As the gender gap narrows on the Internet, demographic differences hold more sway. The Pew Internet & American Life Project‘s report, “How Women and Men Use the Internet,” finds online behavior differences between the two genders.
Since 2002, the percentage of online users has increased for both men and women. Male online users increased from 61 percent in 2002 to 68 percent in 2005. The percentage of women online in 2002 was 57 percent; by 2005 the number increased to 66 percent. Though the percentage of male Internet users is consistently higher, the actual number of women online is higher because there are more women than men in the U.S.
Age skews the gender gap. Young women, ages 18-29, are more likely to go online than men of the same age group. Eighty-six percent of the female group uses the Internet, compared to 80 percent of young males.
The statistics are flipped among older adults in the over 65 group. Thirty-four percent of older men use the Web, compared to 21 percent of women in the same age group.
“The technology is not a stopper [with young women] as with older women,” said Deborah Fallows, research fellow at Pew.
Race is another demographic that sees a gender gap. White men are more likely to use the Web: 70 percent of white men and 67 percent of white women regularly going online. The percentage has increased for both sexes since 2002; 62 percent of white men and 58 percent of white women were online three years ago.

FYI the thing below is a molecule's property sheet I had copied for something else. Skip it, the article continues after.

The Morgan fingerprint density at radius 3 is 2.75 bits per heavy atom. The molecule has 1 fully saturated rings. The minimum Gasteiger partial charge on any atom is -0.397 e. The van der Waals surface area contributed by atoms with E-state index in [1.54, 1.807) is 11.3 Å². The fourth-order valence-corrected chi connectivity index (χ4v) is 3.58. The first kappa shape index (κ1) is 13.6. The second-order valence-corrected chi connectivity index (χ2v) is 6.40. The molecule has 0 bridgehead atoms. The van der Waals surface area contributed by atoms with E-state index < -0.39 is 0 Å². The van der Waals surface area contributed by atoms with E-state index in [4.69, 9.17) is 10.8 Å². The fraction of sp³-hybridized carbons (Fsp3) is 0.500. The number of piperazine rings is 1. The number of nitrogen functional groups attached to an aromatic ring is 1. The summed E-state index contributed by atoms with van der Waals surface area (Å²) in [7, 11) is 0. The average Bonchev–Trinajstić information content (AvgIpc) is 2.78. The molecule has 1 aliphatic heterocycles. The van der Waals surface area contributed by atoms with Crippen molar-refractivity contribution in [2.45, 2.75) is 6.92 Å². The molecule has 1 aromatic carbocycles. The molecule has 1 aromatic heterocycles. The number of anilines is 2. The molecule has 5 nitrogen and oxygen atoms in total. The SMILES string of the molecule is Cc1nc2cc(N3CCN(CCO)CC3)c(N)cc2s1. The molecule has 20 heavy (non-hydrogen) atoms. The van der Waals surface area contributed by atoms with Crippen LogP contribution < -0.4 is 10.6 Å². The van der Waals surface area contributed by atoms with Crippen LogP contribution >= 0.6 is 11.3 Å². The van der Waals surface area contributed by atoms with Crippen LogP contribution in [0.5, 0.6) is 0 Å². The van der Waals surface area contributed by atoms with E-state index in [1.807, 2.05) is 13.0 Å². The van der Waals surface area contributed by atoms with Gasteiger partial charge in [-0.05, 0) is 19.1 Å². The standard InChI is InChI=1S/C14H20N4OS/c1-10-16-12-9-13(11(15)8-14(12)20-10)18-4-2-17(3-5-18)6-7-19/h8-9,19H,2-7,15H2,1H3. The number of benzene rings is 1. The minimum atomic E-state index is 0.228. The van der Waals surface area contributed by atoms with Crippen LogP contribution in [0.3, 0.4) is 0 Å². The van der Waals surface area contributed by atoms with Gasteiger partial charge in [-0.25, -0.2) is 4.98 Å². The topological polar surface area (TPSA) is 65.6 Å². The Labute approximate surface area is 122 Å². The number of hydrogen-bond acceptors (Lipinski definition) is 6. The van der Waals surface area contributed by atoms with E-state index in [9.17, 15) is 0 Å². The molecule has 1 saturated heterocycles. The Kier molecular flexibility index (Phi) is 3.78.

The percentage of African-American women outnumbers African-American men online. Sixty percent of black women use the Web, compared to 50 percent of black men. In 2002, only 46 percent of black women and 48 percent of black men used the Web.
“There has been a dramatic uptick in black women going online,” said Fallows of the increase over the past three years. “As a social commentary, it fits right in with what you’re seeing in society.”
English-speaking Hispanic women make up a fairly equal portion of the Web population. From 2002 to 2005, the percentage of online women in this group increased from 56 percent to 66 percent. Men from the English-speaking Hispanic community increased from 59 percent online three years ago to 67 percent this year.
Married couples are more likely to go online than their single counterparts. Seventy-five percent of married or living-as-married women use the Internet compared to 56 percent of single women. Men mirror the statistic; 72 percent of married and living-as-married men are online, and only 62 percent of single men use the Internet. Having children increases the propensity to go online. This is where gender loses its influence; 80 percent of parents with children under 18 use the Web compared to 60 percent of those without children under the age of 18.
Data used in the report were compiled from surveys conducted in 2002 and 2005. The former survey group consisted of 14,416 respondents. The later surveys were conducted throughout the first six months of 2005 with a total survey group of 6,043 respondents.
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